Liberty trumps local control

Fri, March 13, 2015

Some have pushed back, questioning whether the governor and some legislators have improvidently abandoned the principle of local control — the idea that the government closest to the people governs best. That criticism misses the point. Local control is an important governing principle, but liberty is a more important governing principle. When the two are in conflict, liberty trumps local control.

The importance of local control is obvious. As President Ronald Reagan said, the "government is best which remains closest to the people." Local governments are far superior to state governments in their ability to communicate with, aggregate feedback from and respond to issues raised by local constituents in areas like public education, zoning, fire codes and traffic regulations. State micromanagement of these areas is unnecessary and more likely to be out of line with local needs.

However, while local government is often best at implementing policy, it poses a bigger risk of enacting laws that infringe on individual rights. James Madison first warned us of this threat in the Federalist No. 10, penned in 1787. Smaller voter bases and donor pools mean local elections are more susceptible than statewide elections to be affected by a single special interest group. Less voter engagement in local races means local government infringements on liberty are less likely to be identified and held in check. It is the responsibility of the Legislature to correct these instances of local government overreach.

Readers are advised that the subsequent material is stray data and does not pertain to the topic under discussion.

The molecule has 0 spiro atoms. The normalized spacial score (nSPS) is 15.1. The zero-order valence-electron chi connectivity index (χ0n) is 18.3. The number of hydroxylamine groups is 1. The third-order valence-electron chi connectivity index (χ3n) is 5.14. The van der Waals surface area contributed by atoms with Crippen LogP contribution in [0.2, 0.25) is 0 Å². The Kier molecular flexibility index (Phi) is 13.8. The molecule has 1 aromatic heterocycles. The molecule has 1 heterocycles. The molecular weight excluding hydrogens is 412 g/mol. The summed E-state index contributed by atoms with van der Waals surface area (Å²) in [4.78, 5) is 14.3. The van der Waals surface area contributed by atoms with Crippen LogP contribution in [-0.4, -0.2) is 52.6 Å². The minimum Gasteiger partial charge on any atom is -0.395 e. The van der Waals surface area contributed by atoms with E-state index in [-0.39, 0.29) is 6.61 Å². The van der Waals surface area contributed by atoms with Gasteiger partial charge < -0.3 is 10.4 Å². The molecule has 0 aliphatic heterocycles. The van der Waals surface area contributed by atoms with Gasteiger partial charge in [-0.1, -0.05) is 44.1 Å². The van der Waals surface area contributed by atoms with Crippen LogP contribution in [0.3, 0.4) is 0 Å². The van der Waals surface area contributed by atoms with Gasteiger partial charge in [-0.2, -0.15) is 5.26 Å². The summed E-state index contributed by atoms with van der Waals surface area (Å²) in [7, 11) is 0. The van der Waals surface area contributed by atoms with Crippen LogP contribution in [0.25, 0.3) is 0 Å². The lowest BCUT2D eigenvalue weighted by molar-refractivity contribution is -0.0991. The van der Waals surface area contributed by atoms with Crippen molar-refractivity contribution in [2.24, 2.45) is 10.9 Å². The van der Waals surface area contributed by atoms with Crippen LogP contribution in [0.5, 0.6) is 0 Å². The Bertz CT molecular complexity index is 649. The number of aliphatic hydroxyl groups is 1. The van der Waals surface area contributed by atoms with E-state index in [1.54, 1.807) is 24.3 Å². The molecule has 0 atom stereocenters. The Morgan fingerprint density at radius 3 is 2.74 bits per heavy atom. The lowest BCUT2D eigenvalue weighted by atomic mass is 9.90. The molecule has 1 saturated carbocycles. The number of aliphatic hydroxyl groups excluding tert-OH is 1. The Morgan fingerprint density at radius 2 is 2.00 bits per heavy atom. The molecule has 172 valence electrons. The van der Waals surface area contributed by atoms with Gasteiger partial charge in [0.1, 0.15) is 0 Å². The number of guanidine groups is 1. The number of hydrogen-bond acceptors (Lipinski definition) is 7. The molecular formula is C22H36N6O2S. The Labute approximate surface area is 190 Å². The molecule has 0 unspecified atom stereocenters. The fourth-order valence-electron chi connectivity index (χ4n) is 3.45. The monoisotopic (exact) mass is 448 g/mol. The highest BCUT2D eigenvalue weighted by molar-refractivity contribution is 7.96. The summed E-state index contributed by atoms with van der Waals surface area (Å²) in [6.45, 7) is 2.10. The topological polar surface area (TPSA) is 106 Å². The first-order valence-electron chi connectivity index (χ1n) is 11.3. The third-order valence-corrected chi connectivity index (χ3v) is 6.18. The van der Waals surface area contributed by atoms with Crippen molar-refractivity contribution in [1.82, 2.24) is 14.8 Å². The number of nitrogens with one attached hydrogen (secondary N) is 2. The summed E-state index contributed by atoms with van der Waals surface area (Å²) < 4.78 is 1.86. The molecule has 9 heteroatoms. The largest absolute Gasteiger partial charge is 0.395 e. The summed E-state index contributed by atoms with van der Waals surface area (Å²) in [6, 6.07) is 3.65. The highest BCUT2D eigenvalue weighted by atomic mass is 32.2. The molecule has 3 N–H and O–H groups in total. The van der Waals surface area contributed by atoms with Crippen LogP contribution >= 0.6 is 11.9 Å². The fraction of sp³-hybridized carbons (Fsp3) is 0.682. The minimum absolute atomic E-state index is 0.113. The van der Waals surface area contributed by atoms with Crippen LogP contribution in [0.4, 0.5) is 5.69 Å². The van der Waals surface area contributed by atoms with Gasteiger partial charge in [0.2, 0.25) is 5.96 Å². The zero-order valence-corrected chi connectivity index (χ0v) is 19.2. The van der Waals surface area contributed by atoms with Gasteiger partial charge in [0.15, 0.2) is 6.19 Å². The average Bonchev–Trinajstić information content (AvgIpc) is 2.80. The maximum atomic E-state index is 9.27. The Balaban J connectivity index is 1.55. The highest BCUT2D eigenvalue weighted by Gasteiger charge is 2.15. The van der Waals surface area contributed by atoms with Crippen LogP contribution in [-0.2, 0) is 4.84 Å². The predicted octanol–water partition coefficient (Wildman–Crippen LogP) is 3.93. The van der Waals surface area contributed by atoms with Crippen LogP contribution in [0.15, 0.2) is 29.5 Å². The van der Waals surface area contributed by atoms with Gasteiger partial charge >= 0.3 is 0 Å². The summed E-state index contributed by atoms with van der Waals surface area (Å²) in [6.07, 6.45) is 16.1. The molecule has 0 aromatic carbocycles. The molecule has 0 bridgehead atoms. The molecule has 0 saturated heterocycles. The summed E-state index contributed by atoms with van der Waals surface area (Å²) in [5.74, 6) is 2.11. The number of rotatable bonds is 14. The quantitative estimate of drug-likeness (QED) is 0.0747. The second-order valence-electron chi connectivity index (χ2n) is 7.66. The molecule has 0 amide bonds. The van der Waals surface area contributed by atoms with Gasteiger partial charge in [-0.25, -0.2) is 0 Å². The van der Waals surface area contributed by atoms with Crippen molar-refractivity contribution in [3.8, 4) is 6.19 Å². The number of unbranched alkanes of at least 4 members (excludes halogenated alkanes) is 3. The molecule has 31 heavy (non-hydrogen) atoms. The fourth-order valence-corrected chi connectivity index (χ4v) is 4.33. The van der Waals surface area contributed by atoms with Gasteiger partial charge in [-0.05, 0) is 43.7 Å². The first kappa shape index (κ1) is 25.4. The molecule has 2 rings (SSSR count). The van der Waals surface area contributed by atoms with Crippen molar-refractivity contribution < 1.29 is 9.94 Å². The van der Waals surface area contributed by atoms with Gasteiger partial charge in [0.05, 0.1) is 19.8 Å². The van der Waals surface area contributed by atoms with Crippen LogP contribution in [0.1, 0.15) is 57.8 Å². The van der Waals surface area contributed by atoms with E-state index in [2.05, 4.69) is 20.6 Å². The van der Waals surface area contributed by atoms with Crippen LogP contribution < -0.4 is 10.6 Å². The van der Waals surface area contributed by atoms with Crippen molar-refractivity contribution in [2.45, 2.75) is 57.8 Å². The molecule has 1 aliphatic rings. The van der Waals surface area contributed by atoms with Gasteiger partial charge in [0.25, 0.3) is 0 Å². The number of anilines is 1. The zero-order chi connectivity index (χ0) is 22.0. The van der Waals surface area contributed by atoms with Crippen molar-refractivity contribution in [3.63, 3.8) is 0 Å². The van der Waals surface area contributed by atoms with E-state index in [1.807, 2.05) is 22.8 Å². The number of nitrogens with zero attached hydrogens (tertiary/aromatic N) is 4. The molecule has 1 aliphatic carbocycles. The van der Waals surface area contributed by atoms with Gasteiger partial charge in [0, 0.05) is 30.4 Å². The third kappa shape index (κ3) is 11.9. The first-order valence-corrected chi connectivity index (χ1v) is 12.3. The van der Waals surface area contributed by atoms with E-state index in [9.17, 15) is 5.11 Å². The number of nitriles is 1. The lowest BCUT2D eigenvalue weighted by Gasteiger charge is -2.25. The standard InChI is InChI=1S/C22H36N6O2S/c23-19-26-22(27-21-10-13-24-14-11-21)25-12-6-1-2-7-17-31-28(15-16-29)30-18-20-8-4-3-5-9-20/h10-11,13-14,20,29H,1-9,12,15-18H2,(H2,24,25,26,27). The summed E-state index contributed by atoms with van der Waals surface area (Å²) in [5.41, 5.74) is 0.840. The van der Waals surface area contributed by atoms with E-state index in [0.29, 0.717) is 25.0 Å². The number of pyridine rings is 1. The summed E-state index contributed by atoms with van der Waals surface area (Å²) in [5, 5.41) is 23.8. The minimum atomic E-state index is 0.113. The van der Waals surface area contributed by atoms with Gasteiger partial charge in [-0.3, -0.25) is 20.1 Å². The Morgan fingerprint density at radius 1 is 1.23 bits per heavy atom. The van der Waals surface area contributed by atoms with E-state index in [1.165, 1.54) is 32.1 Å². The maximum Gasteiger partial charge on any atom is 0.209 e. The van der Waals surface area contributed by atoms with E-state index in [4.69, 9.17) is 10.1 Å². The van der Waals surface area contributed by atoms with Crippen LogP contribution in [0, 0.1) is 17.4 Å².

The superiority of liberty over local control as a governing principle is nothing new. It is firmly established in our nation’s history and enshrined in our founding documents, most notably in the 14th Amendment to the U.S. Constitution.

My question for politicians trumpeting local control above all else is this: Do you oppose incorporation of the Bill of Rights to our state and local governments? Would you reverse the U.S. Supreme Court’s 1925 decision in Gitlow v. New York, which ruled that state and local laws abridging freedom of speech are void? Would you reverse the court’s 2010 McDonald v. Chicago ruling, which decided that the Second Amendment voided state and local laws banning handguns? Would you have stood with George Wallace in 1963 as he resisted the integration of public schools in the name of — you guessed it — local control? While bag bans and red-light cameras may not infringe on fundamental constitutional rights like freedom of speech, the right to bear arms or equal protection, they implicate important contractual and private property rights that the state has a duty to protect.

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